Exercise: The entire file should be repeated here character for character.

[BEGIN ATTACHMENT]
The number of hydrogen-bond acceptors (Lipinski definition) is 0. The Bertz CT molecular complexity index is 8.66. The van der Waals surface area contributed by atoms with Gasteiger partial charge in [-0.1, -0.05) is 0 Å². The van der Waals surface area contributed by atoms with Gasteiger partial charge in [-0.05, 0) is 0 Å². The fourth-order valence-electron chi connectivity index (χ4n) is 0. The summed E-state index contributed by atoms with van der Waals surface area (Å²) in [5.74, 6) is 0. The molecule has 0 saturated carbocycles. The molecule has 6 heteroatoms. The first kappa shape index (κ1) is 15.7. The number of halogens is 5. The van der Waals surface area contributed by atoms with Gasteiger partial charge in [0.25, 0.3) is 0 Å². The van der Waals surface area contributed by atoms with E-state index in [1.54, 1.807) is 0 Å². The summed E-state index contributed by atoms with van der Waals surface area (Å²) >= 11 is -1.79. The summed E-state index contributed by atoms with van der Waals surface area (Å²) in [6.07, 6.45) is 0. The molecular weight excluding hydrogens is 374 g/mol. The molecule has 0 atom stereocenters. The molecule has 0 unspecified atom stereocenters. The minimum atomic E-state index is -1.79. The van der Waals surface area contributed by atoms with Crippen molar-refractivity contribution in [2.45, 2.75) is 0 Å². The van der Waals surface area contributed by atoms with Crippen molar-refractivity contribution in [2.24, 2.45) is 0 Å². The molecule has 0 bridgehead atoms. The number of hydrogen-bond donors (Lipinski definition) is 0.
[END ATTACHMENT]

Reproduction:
The number of hydrogen-bond acceptors (Lipinski definition) is 0. The Bertz CT molecular complexity index is 8.66. The van der Waals surface area contributed by atoms with Gasteiger partial charge in [-0.1, -0.05) is 0 Å². The van der Waals surface area contributed by atoms with Gasteiger partial charge in [-0.05, 0) is 0 Å². The fourth-order valence-electron chi connectivity index (χ4n) is 0. The summed E-state index contributed by atoms with van der Waals surface area (Å²) in [5.74, 6) is 0. The molecule has 0 saturated carbocycles. The molecule has 6 heteroatoms. The first kappa shape index (κ1) is 15.7. The number of halogens is 5. The van der Waals surface area contributed by atoms with Gasteiger partial charge in [0.25, 0.3) is 0 Å². The van der Waals surface area contributed by atoms with E-state index in [1.54, 1.807) is 0 Å². The summed E-state index contributed by atoms with van der Waals surface area (Å²) >= 11 is -1.79. The summed E-state index contributed by atoms with van der Waals surface area (Å²) in [6.07, 6.45) is 0. The molecular weight excluding hydrogens is 374 g/mol. The molecule has 0 atom stereocenters. The molecule has 0 unspecified atom stereocenters. The minimum atomic E-state index is -1.79. The van der Waals surface area contributed by atoms with Crippen molar-refractivity contribution in [2.45, 2.75) is 0 Å². The van der Waals surface area contributed by atoms with Crippen molar-refractivity contribution in [2.24, 2.45) is 0 Å². The molecule has 0 bridgehead atoms. The number of hydrogen-bond donors (Lipinski definition) is 0.